Richard Milhous Nixon:
Tricky Dick, Christmas Bombings,
Dwight David Eisenhower:
War hero, Grandfather, Golfer, Caretaker, kept us out of
These are the images, memories, and myths held by many
Americans of these two presidents of the
While there are always elements of truth in images,
memories, and myths, there are many other things left out. For Nixon, we should also acknowledge his
But these dualities and paradoxes do not really get at the heart of these men, nor the history within which both acted. Focusing on each as president also skews the richness of what each brought to American history. In many ways, focusing on the two as president and vice president from 1953-1961, which Herb Brown does in his play, You’re My Boy reveals more nuance and substance that might help us understand both men’s legacies.
The purpose of this introduction is to explain this web site and place Herb Brown’s play within the dramatic tradition. Later in the web site there is a section that outlines the historical themes of the period (Historical Overview of the Postwar U.S.).
The Structure of the Web Site
The Play section includes a brief Synopsis of the production, Herb Brown’s Playwright’s Notes (in which he suggests what his goals were in writing the play), and the Director’s Approach, which suggests how Geoffrey Nelson envisioned taking Herb Brown’s words into the multi-dimensional sphere of the stage.
The Historical Context section includes Historical Overview of the Postwar U.S., which presents the myths and the realities of the era of consensus and anxiety and a list of specific historical events and concepts mentioned in the play. The Historical Chronology, 1944-1961 presents some of the particulars of the postwar era. Within the chronology are facts about technological innovation (nuclear power development, electronics, exploration of earth and space), social transformations (consumerism, civil rights, the sexual revolution), the shifting political party alignments, and the interaction between domestic politics and international events (Red Scare/McCarthy era and the Cold War/independence movements). Not all of these themes or particulars are directly referenced in the play, but together they present the time period within which Eisenhower and Nixon led the Republican administrations. The section Herblock Cartoons presents one of Herb Brown’s favorite political cartoonists (taken from the Library of Congress web site) and his biting satire on issues addressed in the play. The next link, Plays and Films on Nixon and Eisenhower includes a long list of plays and films artists have created, mostly on Richard Nixon. Together, these links in the section on Historical Context present you with a variety of perspectives on the era and should aid you in coming to grips with the themes Herb Brown contextualizes in his play.
The section, The Characters, includes lots of information on the key characters—Richard M. Nixon, Dwight D. Eisenhower, and the Other Characters (Thomas E. Dewey, Sherman Adams, Murray Chotiner, and Pat Nixon). The next link, Other Historical Personalities, includes material on individuals referenced in the play. The actors, especially, but the other artists as well, employed these sources and others to shape their interpretations.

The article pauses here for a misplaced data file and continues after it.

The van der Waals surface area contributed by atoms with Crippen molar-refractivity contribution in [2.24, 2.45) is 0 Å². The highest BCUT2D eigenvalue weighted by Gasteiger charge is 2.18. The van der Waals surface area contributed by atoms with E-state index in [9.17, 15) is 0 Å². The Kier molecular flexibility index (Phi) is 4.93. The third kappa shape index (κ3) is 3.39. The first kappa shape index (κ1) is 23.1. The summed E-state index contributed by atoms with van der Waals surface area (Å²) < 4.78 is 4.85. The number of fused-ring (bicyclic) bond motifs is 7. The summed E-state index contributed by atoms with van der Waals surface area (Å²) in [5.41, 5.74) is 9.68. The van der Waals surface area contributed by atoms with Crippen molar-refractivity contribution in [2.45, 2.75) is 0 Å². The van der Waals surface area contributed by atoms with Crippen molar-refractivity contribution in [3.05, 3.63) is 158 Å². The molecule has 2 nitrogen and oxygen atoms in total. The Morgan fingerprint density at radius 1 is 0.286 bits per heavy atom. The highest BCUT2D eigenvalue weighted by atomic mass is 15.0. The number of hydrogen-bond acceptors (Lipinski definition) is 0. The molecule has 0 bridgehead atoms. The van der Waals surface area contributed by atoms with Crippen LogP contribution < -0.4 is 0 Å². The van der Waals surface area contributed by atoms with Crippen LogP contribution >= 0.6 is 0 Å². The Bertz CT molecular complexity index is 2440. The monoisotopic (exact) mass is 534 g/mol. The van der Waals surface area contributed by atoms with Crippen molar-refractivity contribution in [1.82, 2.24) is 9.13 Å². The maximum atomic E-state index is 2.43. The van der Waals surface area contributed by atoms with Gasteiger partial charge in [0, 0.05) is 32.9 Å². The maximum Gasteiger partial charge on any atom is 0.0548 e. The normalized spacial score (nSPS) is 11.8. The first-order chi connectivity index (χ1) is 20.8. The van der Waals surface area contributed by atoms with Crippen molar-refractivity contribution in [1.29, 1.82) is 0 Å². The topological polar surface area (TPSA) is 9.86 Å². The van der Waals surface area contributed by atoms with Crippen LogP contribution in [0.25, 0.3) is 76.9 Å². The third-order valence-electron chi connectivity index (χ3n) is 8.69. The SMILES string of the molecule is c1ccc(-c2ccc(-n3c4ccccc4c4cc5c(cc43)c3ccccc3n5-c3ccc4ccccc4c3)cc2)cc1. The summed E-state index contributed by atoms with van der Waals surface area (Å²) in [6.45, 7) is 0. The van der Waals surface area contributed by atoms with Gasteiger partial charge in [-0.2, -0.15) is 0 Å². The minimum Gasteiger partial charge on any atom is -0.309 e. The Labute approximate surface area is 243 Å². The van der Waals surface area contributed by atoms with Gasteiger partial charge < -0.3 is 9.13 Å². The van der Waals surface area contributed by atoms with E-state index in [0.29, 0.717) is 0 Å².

Production Elements is a section intended to help the theatre patron understand how the other artists work with the director to bring the playwright’s words to the stage. Thus, there is a link on Stage Design, Costumes, and Technical (Lighting, Projection, and Sound).
Actor’s Biographies includes information on the actors and their previous work.
You’re My Boy and the Dramatic Tradition
You’re My Boy is a
play about the relationship of two men whose actions not only shaped much of
The play focuses on the psychology and politics that shaped their relationship. It reveals the tensions between the two and why those tensions emerged. The play exposes Eisenhower as more of a politician than most understood at the time. It shows how other historical actors shaped the relationship between the president and vice president (indeed, how many “boys” are there in this play?!). Brown’s play also, perhaps, suggests some of the historical background and motivations behind Nixon’s disgraceful actions during the Watergate scandal.
Herb Brown’s play holds similarities to contemporary productions, including Anthony Hopkins’ portrayal in Oliver Stone’s 1995 film, Nixon, but it focuses on an earlier time. And it holds a similarity to the recently released, The Aviator (2004) , a film biography of Howard Hughes. Given the extraordinary accuracy of the facts in the play, there is a sense of “realism” that mirrors some documentary productions.
While clearly contemporary in its accuracy and its relating history to the present times, there are also ties to a longer theatrical tradition. It reflects some of the themes of Greek dramas and Shakespeare: duty to oneself and to one’s country underlay the tensions in the play. Deception and misdirection and manipulation permeate the relationships. There is a manipulator (Dewey) who does not hold the office but holds the power to choose those who will lead. There is the wartime hero (Eisenhower) and the good soldier (three of them, actually—Nixon, Adams, Chotiner), but one (Nixon) who wants to eventually replace the hero. Two of the good soldiers are tossed aside when political realities intervene.
In the final analysis, however, You’re My Boy is a contemporary play that suggests, like the 1950s production of The Crucible, how the past mirrors the present.